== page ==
This summer our church will elect bishops, those who will lead our church in the ministry of oversight.
Everyone agrees that we currently suffer a “crisis of leadership.” Our numbers indicate that we have been under led, or led in the wrong sorts of ways. Our indicators of institutional health say that we need to do some things differently.
But I remind you that the first and most enduring “crisis of leadership” is named “Jesus Christ.” Jesus Christ not only assaulted our definitions of “God” and “Messiah,” but also disrupted and challenged our notions of leadership. From the first he predicted that the people in charge would reject him. Those early predictions are quickly validated by the response of the authorities to Jesus.
From the first Jesus recruited odd leadership, surprising us by whom he called to lead his movement. Those whom the world regarded as marginalized, ill-equipped, poorly informed, not particularly spiritual or moral, Jesus named as “disciples,” confounding the worldly wise, promising these losers glory in his coming Kingdom.
I’ve read dozens of books on leadership, have even written a few myself. Books on leadership tend to say, “Here are the personal qualities you must have, here are the skills you must acquire if you want to lead.” In the world, leaders must be omniscient and omnipotent, capable and courageous, competent and creative. Leaders in Jesus’ name must simply be obedient to his, “Follow me.”
As bishop I am frequently reminded by the Holy Spirit that Jesus was crucified through the leadership of people like me, persons in positions of spiritual authority over others. As bishop, I’m closer to Caiaphas than to Saint Paul. Therefore I have found it a salubrious practice to have close by me King’s “Letter from a Birmingham Jail,” written by King to someone just like me.
The only good reasons to be in any sort of ministry are theological. Sometimes we do theology reading books or listening to sermons and sometimes we do theology by getting our hands dirty, diving into the fray, attending to the Body, and working with God for the People of God. The only hope we have for accomplishing anything in our church leadership is our faith that Jesus Christ really rose bodily from the dead and is on the move utilizing the same sorts of knuckleheads whom he first called and commissioned.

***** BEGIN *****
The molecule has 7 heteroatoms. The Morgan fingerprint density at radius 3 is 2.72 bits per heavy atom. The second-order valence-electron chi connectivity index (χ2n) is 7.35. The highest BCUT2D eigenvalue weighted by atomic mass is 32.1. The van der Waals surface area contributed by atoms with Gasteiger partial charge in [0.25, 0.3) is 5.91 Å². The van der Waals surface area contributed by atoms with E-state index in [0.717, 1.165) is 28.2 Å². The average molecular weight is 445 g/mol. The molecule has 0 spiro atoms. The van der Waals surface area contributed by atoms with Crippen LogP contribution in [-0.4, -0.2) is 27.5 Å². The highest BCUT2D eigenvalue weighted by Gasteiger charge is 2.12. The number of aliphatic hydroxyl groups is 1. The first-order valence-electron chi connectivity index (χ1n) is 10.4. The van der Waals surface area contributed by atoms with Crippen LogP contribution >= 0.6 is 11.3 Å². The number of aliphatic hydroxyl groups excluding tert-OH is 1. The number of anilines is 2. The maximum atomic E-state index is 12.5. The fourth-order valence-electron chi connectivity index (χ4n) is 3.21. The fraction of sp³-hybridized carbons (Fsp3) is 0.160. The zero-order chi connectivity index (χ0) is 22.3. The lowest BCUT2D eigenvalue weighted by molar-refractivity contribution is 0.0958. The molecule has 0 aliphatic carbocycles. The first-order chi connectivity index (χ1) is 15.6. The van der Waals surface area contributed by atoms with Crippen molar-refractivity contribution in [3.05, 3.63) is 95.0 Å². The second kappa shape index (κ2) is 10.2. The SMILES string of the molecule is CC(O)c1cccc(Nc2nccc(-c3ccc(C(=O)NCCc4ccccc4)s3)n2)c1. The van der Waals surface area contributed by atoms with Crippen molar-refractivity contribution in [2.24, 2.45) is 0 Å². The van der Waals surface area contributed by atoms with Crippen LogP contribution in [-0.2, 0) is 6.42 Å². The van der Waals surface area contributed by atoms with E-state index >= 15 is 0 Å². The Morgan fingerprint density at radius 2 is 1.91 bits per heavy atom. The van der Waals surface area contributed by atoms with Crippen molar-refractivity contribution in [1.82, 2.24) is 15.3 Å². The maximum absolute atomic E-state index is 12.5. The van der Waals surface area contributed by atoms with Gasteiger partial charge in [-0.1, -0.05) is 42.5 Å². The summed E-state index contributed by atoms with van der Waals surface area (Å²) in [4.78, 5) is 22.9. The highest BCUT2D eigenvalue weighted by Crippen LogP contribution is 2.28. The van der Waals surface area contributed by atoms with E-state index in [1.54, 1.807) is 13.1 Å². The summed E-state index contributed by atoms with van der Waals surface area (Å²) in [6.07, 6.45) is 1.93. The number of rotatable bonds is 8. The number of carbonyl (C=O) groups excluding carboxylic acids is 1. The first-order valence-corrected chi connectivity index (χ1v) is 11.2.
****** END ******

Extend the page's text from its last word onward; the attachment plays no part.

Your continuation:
When I, mid-year, appointed a pastor to a church that had been in unmitigated decline for two decades — right after removing a pastor whose ineffectiveness was exposed in his first three months at the church — and when I congratulated the pastor for effecting, in a scant three months dramatic growth in attendance, membership, and giving, the pastor replied, “Thanks for having the courage to appoint me here. I’ve made a startling theological discovery in the past couple of months: we have a God who is more able even than I believed.”
One reason why so many of our churches praise a rather trivial, allegedly concerned but essentially inactive God is that they haven’t attempted anything so bold and brash that they risk utter, embarrassing failure unless the first Easter women were right and Jesus Christ really has risen from the dead. Hesitant, circumspect practice of ecclesiology leads to a limp and trifling Christology.
My life as bishop has been a rebuke to those theoretical academics who succumb to the docetic temptation to disdain concern with administrative, managerial structures of the church — Jesus Christ is really, fully, completely human; disembodied faith is not faith in him.